Semaglutide alone or in combination regimens shows promise for NASH

Liz Highleyman
Published:
18 December 2020

Semaglutide, a medication approved to treat type 2 diabetes, increased the likelihood of improvement in non-alcoholic steatohepatitis (NASH) without worsening liver fibrosis, researchers reported at the AASLD virtual Liver Meeting.

What's more, combining semaglutide with two other drugs – firsocostat and cilofexor – led to greater improvements in various measures of fibrosis, metabolism and liver health.

Non-alcoholic fatty liver disease (NAFLD) and its more severe form, NASH, are responsible for a growing burden of advanced liver disease worldwide. Linked to obesity and diabetes, NAFLD/NASH is increasingly recognised as a manifestation of the metabolic syndrome. The build-up of fat in the liver triggers cell death and inflammation, which over time can lead to fibrosis, cirrhosis, liver cancer and liver failure. 

Glossary

FibroScan

A non-invasive test, used instead of a biopsy, to measure the stiffness or elasticity of the liver using an ultrasound probe.

With no approved therapies, lifestyle modification and weight loss are currently the mainstays of NAFLD/NASH management. Developing medications for NAFLD and NASH has been challenging, and several drugs that appeared promising in early studies did not show significant benefits in larger trials. Given the multiple biological processes that play a role in the development of NAFLD/NASH, many experts think optimal treatment may require combining drugs with different mechanisms of action.

Semaglutide monotherapy

Prof. Philip Newsome of Birmingham Biomedical Research Centre presented results from an international phase II trial of semaglutide (Ozempic, from Novo Nordisk) for people with NASH. The findings were also published in the New England Journal of Medicine.

Semaglutide is a glucagon-like peptide-1 (GLP-1) receptor agonist that mimics the action of natural GLP-1, which increases insulin secretion and plays a role in appetite regulation and glucose and lipid metabolism.

The study enrolled people with biopsy-confirmed NASH, mild to advanced liver fibrosis (stage F1 to F3), an NAFLD activity score of 4 or higher and body mass index (BMI) greater than 25, indicating overweight or obesity. About 60% were women, nearly 80% were White and the mean age was 55 years. Nearly two-thirds had diabetes and half had advanced fibrosis.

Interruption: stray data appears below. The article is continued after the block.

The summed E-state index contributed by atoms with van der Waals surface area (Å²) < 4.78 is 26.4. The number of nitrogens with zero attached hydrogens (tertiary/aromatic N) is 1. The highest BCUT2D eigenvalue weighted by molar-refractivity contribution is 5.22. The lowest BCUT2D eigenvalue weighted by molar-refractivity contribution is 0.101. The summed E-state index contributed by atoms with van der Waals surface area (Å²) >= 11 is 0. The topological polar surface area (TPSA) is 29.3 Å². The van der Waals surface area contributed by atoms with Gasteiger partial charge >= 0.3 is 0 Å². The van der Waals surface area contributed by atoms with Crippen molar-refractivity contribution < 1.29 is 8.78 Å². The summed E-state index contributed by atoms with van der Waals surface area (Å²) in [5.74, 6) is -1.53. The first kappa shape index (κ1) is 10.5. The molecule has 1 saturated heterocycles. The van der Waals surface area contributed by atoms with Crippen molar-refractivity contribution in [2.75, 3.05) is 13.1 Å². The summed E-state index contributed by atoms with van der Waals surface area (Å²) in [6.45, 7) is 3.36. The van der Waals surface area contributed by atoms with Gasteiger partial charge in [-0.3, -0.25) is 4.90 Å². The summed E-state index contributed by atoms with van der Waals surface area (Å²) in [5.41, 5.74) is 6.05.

Participants were randomly assigned to receive one of three doses of semaglutide (0.1, 0.2 or 0.4mg) or a placebo administered by subcutaneous injection once daily for 72 weeks. (There is also an oral formulation of semaglutide [Rybelsus] that was not used in this study.) Liver biopsies were performed at baseline and at the end of the study.

The primary study endpoint, assessed in the 230 patients with stage F2 or F3 fibrosis, was NASH resolution with no worsening of fibrosis. Improvement in fibrosis with no worsening of NASH was a secondary endpoint. (Some other NASH trials look at these endpoints in the reverse order.)

Significantly more participants taking any dose of semaglutide experienced NASH resolution (40%, 36% and 59%, respectively, in the 0.1, 0.2, and 0.4mg dose groups) compared with the placebo arm (17%).

The proportion of people with fibrosis improvement was statistically similar in all groups: 46%, 32% and 43% in the three semaglutide dose groups compared with 31% in the placebo group. However, fewer people assigned to semaglutide experienced liver fibrosis progression: 10%, 8% and 5% in the three dose groups versus 19% in the placebo group. The remaining participants either saw no change or had missing data.

People randomised to semaglutide saw greater improvements in fibrosis biomarkers, liver enzyme levels (ALT, AST and GGT) and liver stiffness according to FibroScan imaging. In addition, people taking semaglutide lost more weight (-13% with the highest dose compared to just -1% in the placebo group).

People who used semaglutide also had improvements in various metabolic measures including average glucose level (as measured by HbA1c tests) and lipid profiles. Harmful cholesterol, triglycerides and free fatty acid levels declined, while beneficial HDL cholesterol rose.

Treatment was generally well tolerated and the safety profile was consistent with use of semaglutide as a diabetes treatment. The most common adverse events were gastrointestinal symptoms, including nausea, vomiting, diarrhoea and constipation, which occurred more often with semaglutide, especially in the highest dose group. Treatment-related severe adverse events were rare (4% or less).